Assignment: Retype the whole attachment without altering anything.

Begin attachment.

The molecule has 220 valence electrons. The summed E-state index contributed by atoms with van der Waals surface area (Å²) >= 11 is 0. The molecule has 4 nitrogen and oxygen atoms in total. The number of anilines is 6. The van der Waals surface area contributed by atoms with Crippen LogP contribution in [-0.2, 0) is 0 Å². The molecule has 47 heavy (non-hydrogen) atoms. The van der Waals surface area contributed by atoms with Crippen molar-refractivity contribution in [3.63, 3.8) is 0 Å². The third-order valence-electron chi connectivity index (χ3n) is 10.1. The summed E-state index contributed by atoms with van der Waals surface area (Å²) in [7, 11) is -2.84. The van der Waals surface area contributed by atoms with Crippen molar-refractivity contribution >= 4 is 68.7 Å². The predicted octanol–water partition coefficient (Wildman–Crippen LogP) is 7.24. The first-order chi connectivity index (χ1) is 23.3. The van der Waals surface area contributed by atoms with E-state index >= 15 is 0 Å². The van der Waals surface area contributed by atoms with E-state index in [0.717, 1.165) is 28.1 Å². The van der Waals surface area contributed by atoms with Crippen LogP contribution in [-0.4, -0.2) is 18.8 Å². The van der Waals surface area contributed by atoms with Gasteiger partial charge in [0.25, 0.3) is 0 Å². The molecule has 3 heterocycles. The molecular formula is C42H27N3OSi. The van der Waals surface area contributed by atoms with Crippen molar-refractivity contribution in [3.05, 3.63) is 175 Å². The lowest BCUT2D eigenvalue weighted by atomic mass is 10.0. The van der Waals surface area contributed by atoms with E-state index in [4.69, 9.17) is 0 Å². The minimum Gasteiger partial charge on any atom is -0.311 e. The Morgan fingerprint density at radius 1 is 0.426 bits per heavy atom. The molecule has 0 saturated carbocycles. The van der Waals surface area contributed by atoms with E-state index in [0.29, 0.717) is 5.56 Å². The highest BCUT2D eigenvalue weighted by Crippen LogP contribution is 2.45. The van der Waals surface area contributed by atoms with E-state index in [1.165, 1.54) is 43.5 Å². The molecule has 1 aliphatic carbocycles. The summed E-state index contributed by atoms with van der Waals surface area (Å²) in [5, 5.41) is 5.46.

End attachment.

The molecule has 220 valence electrons. The summed E-state index contributed by atoms with van der Waals surface area (Å²) >= 11 is 0. The molecule has 4 nitrogen and oxygen atoms in total. The number of anilines is 6. The van der Waals surface area contributed by atoms with Crippen LogP contribution in [-0.2, 0) is 0 Å². The molecule has 47 heavy (non-hydrogen) atoms. The van der Waals surface area contributed by atoms with Crippen molar-refractivity contribution in [3.63, 3.8) is 0 Å². The third-order valence-electron chi connectivity index (χ3n) is 10.1. The summed E-state index contributed by atoms with van der Waals surface area (Å²) in [7, 11) is -2.84. The van der Waals surface area contributed by atoms with Crippen molar-refractivity contribution >= 4 is 68.7 Å². The predicted octanol–water partition coefficient (Wildman–Crippen LogP) is 7.24. The first-order chi connectivity index (χ1) is 23.3. The van der Waals surface area contributed by atoms with E-state index >= 15 is 0 Å². The van der Waals surface area contributed by atoms with E-state index in [0.717, 1.165) is 28.1 Å². The van der Waals surface area contributed by atoms with Crippen LogP contribution in [-0.4, -0.2) is 18.8 Å². The van der Waals surface area contributed by atoms with Gasteiger partial charge in [0.25, 0.3) is 0 Å². The molecule has 3 heterocycles. The molecular formula is C42H27N3OSi. The van der Waals surface area contributed by atoms with Crippen molar-refractivity contribution in [3.05, 3.63) is 175 Å². The lowest BCUT2D eigenvalue weighted by atomic mass is 10.0. The van der Waals surface area contributed by atoms with E-state index in [4.69, 9.17) is 0 Å². The minimum Gasteiger partial charge on any atom is -0.311 e. The Morgan fingerprint density at radius 1 is 0.426 bits per heavy atom. The molecule has 0 saturated carbocycles. The van der Waals surface area contributed by atoms with E-state index in [0.29, 0.717) is 5.56 Å². The highest BCUT2D eigenvalue weighted by Crippen LogP contribution is 2.45. The van der Waals surface area contributed by atoms with E-state index in [1.165, 1.54) is 43.5 Å². The molecule has 1 aliphatic carbocycles. The summed E-state index contributed by atoms with van der Waals surface area (Å²) in [5, 5.41) is 5.46.